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State Funeral Remembers Queen’s Life Of Service

The Queen’s life-long sense of duty has been remembered in her state funeral service at Westminster Abbey.

The Dean of Westminster, who led the service, expressed gratitude to a congregation of 2,000 people including world leaders and royalty.

King Charles III led a sombre procession behind his mother’s coffin from Westminster Hall to the abbey.

The Queen’s coffin is now being taken to Wellington Arch, at London’s Hyde Park Corner, to the toll of Big Ben.

As the service came towards its end the Last Post was played – by the same musicians who performed it at the Duke of Edinburgh’s funeral – before the nation came to a standstill for two minutes’ silence.

The King stood silently as the national anthem was sung at the end of the funeral.

A handwritten message from him was placed on his mother’s coffin. It read: “In loving and devoted memory. Charles R.”

The Dean, the Very Rev David Hoyle, began the service by speaking of the Queen’s “unswerving commitment to a high calling over so many years as Queen and Head of the Commonwealth”.

“With admiration we recall her life-long sense of duty and dedication to her people,” he said.

Prime Minister Liz Truss read to the mourners from John 14 and the congregation sang The Lord’s My Shepherd – a hymn sung at the wedding of the Queen to the late Duke of Edinburgh.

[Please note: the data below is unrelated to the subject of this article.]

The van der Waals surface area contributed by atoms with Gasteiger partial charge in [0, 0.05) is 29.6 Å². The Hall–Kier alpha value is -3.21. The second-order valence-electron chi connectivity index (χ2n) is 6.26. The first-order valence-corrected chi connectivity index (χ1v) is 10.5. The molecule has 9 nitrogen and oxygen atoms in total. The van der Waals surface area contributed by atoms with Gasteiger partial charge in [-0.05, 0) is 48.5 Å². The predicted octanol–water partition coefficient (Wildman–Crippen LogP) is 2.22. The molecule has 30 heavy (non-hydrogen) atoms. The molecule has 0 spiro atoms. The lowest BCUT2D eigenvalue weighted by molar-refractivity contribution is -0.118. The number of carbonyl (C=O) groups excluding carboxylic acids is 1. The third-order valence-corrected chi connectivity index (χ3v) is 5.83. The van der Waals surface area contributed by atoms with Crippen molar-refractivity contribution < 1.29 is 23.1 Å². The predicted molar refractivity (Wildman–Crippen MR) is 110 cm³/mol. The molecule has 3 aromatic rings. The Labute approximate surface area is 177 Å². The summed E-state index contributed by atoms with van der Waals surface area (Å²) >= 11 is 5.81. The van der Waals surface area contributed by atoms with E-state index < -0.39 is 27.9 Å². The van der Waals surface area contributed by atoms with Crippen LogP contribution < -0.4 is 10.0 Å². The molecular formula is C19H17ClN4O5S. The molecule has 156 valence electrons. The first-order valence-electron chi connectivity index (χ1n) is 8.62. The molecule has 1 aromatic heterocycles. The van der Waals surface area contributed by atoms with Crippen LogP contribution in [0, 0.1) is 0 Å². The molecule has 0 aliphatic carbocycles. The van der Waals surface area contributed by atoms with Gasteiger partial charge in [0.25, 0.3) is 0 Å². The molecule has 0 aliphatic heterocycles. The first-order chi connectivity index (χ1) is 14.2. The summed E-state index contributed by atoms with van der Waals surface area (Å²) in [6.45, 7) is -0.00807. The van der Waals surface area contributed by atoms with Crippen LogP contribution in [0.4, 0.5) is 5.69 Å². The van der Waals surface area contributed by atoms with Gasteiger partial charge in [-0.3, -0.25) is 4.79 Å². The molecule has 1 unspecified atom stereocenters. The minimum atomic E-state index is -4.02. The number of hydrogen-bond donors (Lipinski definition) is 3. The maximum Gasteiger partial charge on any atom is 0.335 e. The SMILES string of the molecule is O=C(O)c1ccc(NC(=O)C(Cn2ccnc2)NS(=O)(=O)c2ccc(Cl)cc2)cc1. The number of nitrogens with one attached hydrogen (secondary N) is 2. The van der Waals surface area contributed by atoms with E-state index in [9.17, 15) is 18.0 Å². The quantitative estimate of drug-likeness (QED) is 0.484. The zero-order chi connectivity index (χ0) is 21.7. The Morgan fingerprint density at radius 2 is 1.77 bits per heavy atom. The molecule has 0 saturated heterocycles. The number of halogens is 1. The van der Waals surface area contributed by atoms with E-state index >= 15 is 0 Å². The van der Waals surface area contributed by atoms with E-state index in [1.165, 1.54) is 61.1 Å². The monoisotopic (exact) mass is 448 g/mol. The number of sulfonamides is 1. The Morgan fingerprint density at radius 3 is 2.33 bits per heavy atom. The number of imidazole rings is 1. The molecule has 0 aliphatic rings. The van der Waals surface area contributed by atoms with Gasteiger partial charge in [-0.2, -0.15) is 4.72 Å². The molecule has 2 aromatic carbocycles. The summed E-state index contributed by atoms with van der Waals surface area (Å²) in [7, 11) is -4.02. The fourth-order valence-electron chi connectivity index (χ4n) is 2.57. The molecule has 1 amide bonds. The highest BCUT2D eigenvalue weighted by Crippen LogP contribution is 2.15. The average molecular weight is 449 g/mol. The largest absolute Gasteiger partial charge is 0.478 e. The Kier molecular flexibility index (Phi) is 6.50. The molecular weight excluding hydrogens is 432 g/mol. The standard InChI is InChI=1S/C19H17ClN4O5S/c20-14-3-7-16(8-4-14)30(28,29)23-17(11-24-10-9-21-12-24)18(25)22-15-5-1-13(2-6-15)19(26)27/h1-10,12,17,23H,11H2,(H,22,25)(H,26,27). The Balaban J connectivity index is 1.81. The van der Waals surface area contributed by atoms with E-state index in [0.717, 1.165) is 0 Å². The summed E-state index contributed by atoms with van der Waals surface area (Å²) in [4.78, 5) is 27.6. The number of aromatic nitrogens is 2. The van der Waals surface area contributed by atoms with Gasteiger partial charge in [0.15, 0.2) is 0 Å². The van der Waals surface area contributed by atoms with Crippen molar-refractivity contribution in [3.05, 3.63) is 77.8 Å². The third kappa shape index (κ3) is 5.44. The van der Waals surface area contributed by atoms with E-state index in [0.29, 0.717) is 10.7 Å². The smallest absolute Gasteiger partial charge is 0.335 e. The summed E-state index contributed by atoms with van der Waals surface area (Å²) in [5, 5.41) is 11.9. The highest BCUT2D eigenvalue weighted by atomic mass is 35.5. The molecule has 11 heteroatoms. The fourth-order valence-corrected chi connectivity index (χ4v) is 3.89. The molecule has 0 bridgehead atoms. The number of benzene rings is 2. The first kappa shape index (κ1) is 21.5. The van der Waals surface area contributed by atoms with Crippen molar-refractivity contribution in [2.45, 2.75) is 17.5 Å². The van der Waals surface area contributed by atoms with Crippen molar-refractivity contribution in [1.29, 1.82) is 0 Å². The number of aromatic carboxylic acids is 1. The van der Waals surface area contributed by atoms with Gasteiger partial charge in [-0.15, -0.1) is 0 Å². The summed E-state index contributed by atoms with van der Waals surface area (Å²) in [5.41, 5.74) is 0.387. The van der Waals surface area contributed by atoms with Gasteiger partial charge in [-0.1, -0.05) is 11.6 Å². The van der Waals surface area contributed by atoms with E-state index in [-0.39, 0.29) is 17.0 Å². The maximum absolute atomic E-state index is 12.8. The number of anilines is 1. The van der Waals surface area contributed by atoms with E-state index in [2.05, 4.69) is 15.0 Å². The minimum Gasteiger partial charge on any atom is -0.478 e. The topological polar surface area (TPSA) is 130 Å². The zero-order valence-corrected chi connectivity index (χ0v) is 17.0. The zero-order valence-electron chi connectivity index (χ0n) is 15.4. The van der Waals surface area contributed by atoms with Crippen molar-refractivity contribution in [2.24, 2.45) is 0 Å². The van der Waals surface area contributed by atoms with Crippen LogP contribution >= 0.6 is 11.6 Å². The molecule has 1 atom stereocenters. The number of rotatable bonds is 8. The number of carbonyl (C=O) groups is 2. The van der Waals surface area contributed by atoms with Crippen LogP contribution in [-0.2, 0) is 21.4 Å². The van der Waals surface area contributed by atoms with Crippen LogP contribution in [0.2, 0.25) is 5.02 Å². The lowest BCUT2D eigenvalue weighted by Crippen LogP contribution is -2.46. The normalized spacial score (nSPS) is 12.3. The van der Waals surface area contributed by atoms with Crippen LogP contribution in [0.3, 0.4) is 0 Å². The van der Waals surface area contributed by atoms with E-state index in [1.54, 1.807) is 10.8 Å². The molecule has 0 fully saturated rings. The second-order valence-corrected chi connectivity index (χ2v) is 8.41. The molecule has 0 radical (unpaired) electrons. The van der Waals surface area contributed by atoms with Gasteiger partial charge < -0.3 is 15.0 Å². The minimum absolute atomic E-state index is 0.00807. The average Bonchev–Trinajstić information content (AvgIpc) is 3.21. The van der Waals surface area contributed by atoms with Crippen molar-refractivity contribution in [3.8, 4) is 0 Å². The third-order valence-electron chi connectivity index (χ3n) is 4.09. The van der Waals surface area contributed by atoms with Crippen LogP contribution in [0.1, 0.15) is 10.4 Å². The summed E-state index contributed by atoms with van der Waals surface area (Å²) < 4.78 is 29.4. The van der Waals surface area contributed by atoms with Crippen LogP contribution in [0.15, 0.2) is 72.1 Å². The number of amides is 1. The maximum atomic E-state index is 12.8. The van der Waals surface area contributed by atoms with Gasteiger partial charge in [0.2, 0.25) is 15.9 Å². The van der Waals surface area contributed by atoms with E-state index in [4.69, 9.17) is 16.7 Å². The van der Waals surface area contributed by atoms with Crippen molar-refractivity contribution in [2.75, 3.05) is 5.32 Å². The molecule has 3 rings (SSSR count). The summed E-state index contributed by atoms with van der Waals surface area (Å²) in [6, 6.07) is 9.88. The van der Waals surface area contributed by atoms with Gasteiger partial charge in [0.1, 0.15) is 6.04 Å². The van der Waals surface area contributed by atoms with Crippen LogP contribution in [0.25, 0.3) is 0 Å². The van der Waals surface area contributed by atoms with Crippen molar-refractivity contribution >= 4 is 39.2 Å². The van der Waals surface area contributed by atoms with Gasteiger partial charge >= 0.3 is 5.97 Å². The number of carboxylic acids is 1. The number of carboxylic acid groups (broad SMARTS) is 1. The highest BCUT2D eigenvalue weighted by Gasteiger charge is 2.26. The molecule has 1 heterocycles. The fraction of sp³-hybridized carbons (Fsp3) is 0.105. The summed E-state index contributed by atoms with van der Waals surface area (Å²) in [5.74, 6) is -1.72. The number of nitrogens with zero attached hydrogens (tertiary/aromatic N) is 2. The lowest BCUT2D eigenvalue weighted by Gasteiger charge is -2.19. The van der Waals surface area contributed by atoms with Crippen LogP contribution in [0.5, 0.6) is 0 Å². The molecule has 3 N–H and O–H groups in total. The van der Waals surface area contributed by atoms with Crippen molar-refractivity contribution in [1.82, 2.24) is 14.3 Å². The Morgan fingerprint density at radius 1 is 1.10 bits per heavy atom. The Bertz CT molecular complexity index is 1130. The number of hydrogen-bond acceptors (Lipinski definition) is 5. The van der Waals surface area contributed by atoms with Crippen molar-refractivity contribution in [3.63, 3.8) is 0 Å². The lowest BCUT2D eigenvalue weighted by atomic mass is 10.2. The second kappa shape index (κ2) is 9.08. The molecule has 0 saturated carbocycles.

The Archbishop of Canterbury, the Most Reverend Justin Welby, gave the sermon and quoted the singer Dame Vera Lynn – saying “we will meet again”.

The phrase was used by the Queen in a rare address to the nation at the beginning of the Covid pandemic.

The archbishop said: “The grief of this day – felt not only by the late Queen’s family but all round the nation, Commonwealth and world – arises from her abundant life and loving service, now gone from us.”

The Queen’s coffin was conveyed – in the first of three processions throughout the day – from Westminster Hall where she had been lying in state since Wednesday.

The Prince of Wales and the Duke of Sussex walked side-by-side behind their father, the King. The King walked alongside his siblings, the Queen’s children.

Prince George and Princess Charlotte – Prince William’s eldest two children – entered the abbey behind the procession.

The procession to the abbey saw the State Gun Carriage carry the coffin, drawn by 142 sailors, while the sound of pipes and drum rang out.

US President Joe Biden, French President Emmanuel Macron and Canadian Prime Minister Justin Trudeau were among the world leaders at the funeral.

Some 2,000 mourners bid farewell to the Queen at the state funeral, including 500 dignitaries – with presidents, prime ministers and foreign royalty among the guests.

Members of many European royal families were present, along with six former British prime ministers.

About 200 people who were recognised in the Queen’s birthday honours also received invitations.

Attended by a smaller congregation of about 800 guests, the committal service will be conducted by Dean of Windsor David Conner, with a blessing from the Archbishop of Canterbury.

At a private family service later, the Queen will be buried alongside her late husband, the Duke of Edinburgh, at the King George VI memorial chapel, located inside St George’s Chapel.


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